One thing that I never commented in depth on was being separated from my son for five weeks.
I haven’t talked much about it because it wounded us both pretty deeply. In talking with my momma friend sympathizers, I believe this is what took their breath away more than anything. I know for my own parents and brother it broke their hearts too.
Most people never got too angry at my husband, but this. This would stop those that knew us in their tracks. “I don’t care what anyone says. He needs you.” I, honestly couldn’t disagree. I don’t know that his father could either, however, he feared the threats from the District Attorney that somehow Colorado social services would place our Tennessee son in Colorado foster care. This is borderline impossible, if you understand the law, but he was very lost and confused. He felt he couldn’t get advice from his social worker wife. He consulted with his parents and you can read about how that ended in the previous post.
Leif had just turned 3, and I had never been away from him for longer than four hours at a time. In fact, this was my number one complaint in our marriage at the time. My husband spent time with my son, but often with me there. I had to do a lot of pushing to get him to watch him. Even then, I would have to leave the house because he didn’t want to leave the house with him. As an introvert, I felt like I was on the clock 24/7 for 3 years straight. Getting to relax alone, quietly, in my bed with a good book was what I longed for to just finally get some rest and rejuvenation. No matter how many different ways I said it, I don’t think my husband could understand it. Our compromise was preschool, but it took me 18 months to win that argument. I was beyond burned out by the time he entered school 3 days a week one month prior to this happening.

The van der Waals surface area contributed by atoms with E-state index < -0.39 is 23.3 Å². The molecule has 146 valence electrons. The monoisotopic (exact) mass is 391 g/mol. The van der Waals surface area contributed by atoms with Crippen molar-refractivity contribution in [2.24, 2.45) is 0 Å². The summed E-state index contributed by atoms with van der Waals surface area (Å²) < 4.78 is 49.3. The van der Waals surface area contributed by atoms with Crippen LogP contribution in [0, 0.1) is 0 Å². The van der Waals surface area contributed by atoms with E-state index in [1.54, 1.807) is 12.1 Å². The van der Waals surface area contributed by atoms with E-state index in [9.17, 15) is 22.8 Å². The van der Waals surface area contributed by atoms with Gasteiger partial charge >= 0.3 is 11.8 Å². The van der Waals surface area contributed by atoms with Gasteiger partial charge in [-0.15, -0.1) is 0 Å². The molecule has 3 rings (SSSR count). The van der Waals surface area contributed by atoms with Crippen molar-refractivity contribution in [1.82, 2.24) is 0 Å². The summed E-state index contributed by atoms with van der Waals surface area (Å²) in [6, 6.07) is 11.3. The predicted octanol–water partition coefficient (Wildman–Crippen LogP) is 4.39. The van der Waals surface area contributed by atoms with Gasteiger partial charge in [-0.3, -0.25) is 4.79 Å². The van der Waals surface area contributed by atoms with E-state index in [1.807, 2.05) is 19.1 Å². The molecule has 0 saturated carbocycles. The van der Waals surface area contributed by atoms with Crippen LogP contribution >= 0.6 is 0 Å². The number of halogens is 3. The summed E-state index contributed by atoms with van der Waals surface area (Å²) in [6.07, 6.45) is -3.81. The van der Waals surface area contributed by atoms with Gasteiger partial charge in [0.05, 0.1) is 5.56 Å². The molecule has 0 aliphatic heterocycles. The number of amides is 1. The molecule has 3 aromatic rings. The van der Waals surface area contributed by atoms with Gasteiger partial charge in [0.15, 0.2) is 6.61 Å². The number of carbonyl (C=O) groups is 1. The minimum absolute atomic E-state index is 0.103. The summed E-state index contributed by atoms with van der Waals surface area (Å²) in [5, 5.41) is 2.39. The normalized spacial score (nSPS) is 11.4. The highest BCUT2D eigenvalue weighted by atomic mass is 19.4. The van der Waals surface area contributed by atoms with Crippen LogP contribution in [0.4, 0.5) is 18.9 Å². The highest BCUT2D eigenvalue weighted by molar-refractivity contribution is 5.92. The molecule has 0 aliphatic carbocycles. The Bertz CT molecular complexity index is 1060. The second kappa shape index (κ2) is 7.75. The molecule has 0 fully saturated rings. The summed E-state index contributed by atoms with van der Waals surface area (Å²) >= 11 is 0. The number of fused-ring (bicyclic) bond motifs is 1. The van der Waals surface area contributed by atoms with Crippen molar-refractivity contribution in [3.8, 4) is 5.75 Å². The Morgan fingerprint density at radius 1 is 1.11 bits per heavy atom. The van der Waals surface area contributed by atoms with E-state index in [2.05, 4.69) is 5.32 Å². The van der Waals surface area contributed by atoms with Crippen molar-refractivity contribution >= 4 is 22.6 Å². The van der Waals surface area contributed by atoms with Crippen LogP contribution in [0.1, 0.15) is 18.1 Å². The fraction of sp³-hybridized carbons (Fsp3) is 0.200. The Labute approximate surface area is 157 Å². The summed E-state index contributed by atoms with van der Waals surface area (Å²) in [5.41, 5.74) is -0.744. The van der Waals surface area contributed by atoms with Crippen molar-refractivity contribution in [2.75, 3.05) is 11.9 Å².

Only when I would say, “I need you to take him to the park for an hour now,” did it click. Even then, I would often hear, “I need to…” As though his needs immediately trumped mine. Without thought or consideration, it was my job to care for our son because he worked.
To some extent I agreed to this. To the extent of even a 50-60 hour work week, I agreed to this. I loved my job, after all. However, I started getting to where I needed a break, relief, sleep, something, when that toddler will started to kick in.
I think all mothers feel this at some point. I’m pretty sure no one loves negotiating with a toddler 24/7. If you do, I want to meet you for coffee or tea and pick your brain.
Ultimately, though, I never wanted to NOT see him. Never. Ever. We were still nursing. I was still putting him to bed most nights unless I demanded time for myself. I was still spending most days “adventuring” with him.
Then, one evening, he witnessed me being escorted by the police out of our vacation rental with handcuffs on and then he didn’t see or hear from me again for 5 weeks.
My heart yearned for his tiny arms wrapped around my neck with everything I had. I would cry myself to sleep every night, longing to hold his tiny body and feel his tiny kisses.
My mom was with me the first time we talked on the phone. My husband finally went against the order the state of Colorado placed on me and let me talk to him on Mother’s Day. His little voice was so beautiful to me.
My mother was outside working in her flower garden. After I got off the phone with him, I sobbed so hard that she came running into the house. She sat next to me, held me, and rubbed my back. I’ve never loved my mother more than I did in that moment.
I saw him at the Farmer’s Market a couple days later. We have gone there every single week for over two years. He didn’t even notice me the first several times I walked by him. I wasn’t sure what to do. I didn’t want to startle him, and just looking at him was amazing to me. He looked like a blessed little white haired angel.